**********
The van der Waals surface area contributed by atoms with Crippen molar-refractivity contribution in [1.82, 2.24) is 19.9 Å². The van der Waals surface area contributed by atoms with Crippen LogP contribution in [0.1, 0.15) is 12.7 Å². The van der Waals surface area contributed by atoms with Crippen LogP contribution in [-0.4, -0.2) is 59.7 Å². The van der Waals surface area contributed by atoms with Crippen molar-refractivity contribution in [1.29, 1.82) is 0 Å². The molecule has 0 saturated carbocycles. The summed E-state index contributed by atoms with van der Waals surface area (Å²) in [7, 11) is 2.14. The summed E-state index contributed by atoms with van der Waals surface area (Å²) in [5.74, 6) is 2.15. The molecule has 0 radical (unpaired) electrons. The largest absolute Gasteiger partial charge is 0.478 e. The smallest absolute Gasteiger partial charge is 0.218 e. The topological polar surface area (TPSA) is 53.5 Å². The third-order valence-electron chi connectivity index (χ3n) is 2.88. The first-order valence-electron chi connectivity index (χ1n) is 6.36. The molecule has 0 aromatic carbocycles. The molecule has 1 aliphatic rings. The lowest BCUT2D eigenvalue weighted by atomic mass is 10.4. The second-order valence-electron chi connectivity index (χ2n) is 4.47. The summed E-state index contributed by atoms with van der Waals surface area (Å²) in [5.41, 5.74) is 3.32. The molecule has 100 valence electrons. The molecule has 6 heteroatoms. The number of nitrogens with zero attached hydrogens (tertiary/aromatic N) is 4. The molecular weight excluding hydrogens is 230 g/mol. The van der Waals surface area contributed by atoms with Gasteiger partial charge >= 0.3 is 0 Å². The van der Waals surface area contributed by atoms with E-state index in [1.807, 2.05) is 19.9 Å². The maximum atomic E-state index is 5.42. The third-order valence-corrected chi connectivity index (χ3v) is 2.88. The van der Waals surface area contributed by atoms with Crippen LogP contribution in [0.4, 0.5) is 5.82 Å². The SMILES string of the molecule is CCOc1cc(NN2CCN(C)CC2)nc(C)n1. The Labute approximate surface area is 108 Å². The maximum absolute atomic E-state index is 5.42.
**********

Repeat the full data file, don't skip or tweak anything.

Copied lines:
The van der Waals surface area contributed by atoms with Crippen molar-refractivity contribution in [1.82, 2.24) is 19.9 Å². The van der Waals surface area contributed by atoms with Crippen LogP contribution in [0.1, 0.15) is 12.7 Å². The van der Waals surface area contributed by atoms with Crippen LogP contribution in [-0.4, -0.2) is 59.7 Å². The van der Waals surface area contributed by atoms with Crippen molar-refractivity contribution in [1.29, 1.82) is 0 Å². The molecule has 0 saturated carbocycles. The summed E-state index contributed by atoms with van der Waals surface area (Å²) in [7, 11) is 2.14. The summed E-state index contributed by atoms with van der Waals surface area (Å²) in [5.74, 6) is 2.15. The molecule has 0 radical (unpaired) electrons. The largest absolute Gasteiger partial charge is 0.478 e. The smallest absolute Gasteiger partial charge is 0.218 e. The topological polar surface area (TPSA) is 53.5 Å². The third-order valence-electron chi connectivity index (χ3n) is 2.88. The first-order valence-electron chi connectivity index (χ1n) is 6.36. The molecule has 0 aromatic carbocycles. The molecule has 1 aliphatic rings. The lowest BCUT2D eigenvalue weighted by atomic mass is 10.4. The second-order valence-electron chi connectivity index (χ2n) is 4.47. The summed E-state index contributed by atoms with van der Waals surface area (Å²) in [5.41, 5.74) is 3.32. The molecule has 100 valence electrons. The molecule has 6 heteroatoms. The number of nitrogens with zero attached hydrogens (tertiary/aromatic N) is 4. The molecular weight excluding hydrogens is 230 g/mol. The van der Waals surface area contributed by atoms with Gasteiger partial charge >= 0.3 is 0 Å². The van der Waals surface area contributed by atoms with E-state index in [1.807, 2.05) is 19.9 Å². The maximum atomic E-state index is 5.42. The third-order valence-corrected chi connectivity index (χ3v) is 2.88. The van der Waals surface area contributed by atoms with Crippen LogP contribution in [0.4, 0.5) is 5.82 Å². The SMILES string of the molecule is CCOc1cc(NN2CCN(C)CC2)nc(C)n1. The Labute approximate surface area is 108 Å². The maximum absolute atomic E-state index is 5.42.